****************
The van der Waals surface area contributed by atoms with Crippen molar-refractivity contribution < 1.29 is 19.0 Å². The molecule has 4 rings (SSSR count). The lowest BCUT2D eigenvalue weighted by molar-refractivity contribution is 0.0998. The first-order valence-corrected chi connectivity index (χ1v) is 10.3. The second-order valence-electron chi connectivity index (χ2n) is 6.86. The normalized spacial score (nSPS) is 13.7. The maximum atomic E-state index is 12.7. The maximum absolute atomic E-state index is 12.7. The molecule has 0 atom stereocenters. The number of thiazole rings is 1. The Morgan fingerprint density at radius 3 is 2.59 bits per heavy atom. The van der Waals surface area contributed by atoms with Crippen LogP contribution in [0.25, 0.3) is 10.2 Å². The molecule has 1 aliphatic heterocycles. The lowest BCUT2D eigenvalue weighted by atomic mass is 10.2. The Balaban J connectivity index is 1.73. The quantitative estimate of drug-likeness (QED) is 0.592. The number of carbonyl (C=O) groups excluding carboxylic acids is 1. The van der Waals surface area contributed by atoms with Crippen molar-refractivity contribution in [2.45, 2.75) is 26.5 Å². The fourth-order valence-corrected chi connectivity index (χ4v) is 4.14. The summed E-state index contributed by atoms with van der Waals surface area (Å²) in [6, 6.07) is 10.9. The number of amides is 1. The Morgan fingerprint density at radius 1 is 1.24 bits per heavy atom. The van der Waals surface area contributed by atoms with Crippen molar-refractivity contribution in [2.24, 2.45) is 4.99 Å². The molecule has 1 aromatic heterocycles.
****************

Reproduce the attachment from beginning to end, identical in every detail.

The van der Waals surface area contributed by atoms with Crippen molar-refractivity contribution < 1.29 is 19.0 Å². The molecule has 4 rings (SSSR count). The lowest BCUT2D eigenvalue weighted by molar-refractivity contribution is 0.0998. The first-order valence-corrected chi connectivity index (χ1v) is 10.3. The second-order valence-electron chi connectivity index (χ2n) is 6.86. The normalized spacial score (nSPS) is 13.7. The maximum atomic E-state index is 12.7. The maximum absolute atomic E-state index is 12.7. The molecule has 0 atom stereocenters. The number of thiazole rings is 1. The Morgan fingerprint density at radius 3 is 2.59 bits per heavy atom. The van der Waals surface area contributed by atoms with Crippen LogP contribution in [0.25, 0.3) is 10.2 Å². The molecule has 1 aliphatic heterocycles. The lowest BCUT2D eigenvalue weighted by atomic mass is 10.2. The Balaban J connectivity index is 1.73. The quantitative estimate of drug-likeness (QED) is 0.592. The number of carbonyl (C=O) groups excluding carboxylic acids is 1. The van der Waals surface area contributed by atoms with Crippen molar-refractivity contribution in [2.45, 2.75) is 26.5 Å². The fourth-order valence-corrected chi connectivity index (χ4v) is 4.14. The summed E-state index contributed by atoms with van der Waals surface area (Å²) in [6, 6.07) is 10.9. The number of amides is 1. The Morgan fingerprint density at radius 1 is 1.24 bits per heavy atom. The van der Waals surface area contributed by atoms with Crippen molar-refractivity contribution in [2.24, 2.45) is 4.99 Å². The molecule has 1 aromatic heterocycles.